The chromatic scale -- the musical scale that follows the notes of the piano and of which the Western seven-tone do-re-mi scale is a subset -- may not be based on number ratios, as many physicists and mathematicians have proposed, but rather on human speech, according to a study published Wednesday in the Journal of Neuroscience.
"Many people back to Pythagoras have tried to explain musical sound and musical perception through a mathematical approach," said lead author and Duke University perception scientist David Schwartz. "The math is not what explains the perceptions. Both the numbers and the perception are explained by the patterns of our speech. It is a biological and psychological phenomenon."
By examining thousands of recorded utterances of more than 500 native English speakers representing the eight major dialect regions of the U.S., Schwartz and his colleagues discovered people place extra emphasis in their speech on tones that correspond to the notes of the scale.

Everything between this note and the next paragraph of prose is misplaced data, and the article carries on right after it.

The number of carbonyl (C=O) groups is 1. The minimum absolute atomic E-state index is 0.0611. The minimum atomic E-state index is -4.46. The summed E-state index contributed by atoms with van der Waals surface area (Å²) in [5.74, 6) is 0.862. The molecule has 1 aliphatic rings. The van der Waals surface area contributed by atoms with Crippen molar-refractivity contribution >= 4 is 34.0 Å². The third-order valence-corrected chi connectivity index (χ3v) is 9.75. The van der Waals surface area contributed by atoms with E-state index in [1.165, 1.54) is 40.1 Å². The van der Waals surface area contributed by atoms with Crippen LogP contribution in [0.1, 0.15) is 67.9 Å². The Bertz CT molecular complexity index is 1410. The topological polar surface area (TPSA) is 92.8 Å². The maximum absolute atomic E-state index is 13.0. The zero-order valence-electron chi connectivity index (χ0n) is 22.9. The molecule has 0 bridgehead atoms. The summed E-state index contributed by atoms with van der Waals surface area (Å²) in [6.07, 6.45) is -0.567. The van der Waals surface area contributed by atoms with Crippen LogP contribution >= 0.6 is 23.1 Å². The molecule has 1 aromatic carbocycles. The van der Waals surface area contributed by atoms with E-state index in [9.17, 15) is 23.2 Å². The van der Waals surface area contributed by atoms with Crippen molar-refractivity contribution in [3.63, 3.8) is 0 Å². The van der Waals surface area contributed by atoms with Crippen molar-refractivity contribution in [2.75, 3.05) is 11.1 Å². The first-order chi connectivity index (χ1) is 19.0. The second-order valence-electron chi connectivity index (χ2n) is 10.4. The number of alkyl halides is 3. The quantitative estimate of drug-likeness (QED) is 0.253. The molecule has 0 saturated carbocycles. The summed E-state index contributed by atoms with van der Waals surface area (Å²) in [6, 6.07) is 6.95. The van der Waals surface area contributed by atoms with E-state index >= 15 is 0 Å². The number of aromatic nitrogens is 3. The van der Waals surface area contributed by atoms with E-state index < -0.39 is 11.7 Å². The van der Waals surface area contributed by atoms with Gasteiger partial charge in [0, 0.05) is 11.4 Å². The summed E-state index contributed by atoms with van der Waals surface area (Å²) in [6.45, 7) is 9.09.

While different cultures use different forms of the scale, almost all of these variations have similarities to the "universal" chromatic scale, the scientists said. And analysis of people speaking languages such as French, Mandarin Chinese and German, all revealed a similar pattern, with peaks corresponding to the notes of the scale.
Does this mean the scale and people's appreciation for certain tones evolved out of speech patterns or did these patterns evolve from the pleasantness associated with harmony in music?
"It's a chicken and egg thing," said co-author Dale Purves. "But the likelihood is that music probably followed speech."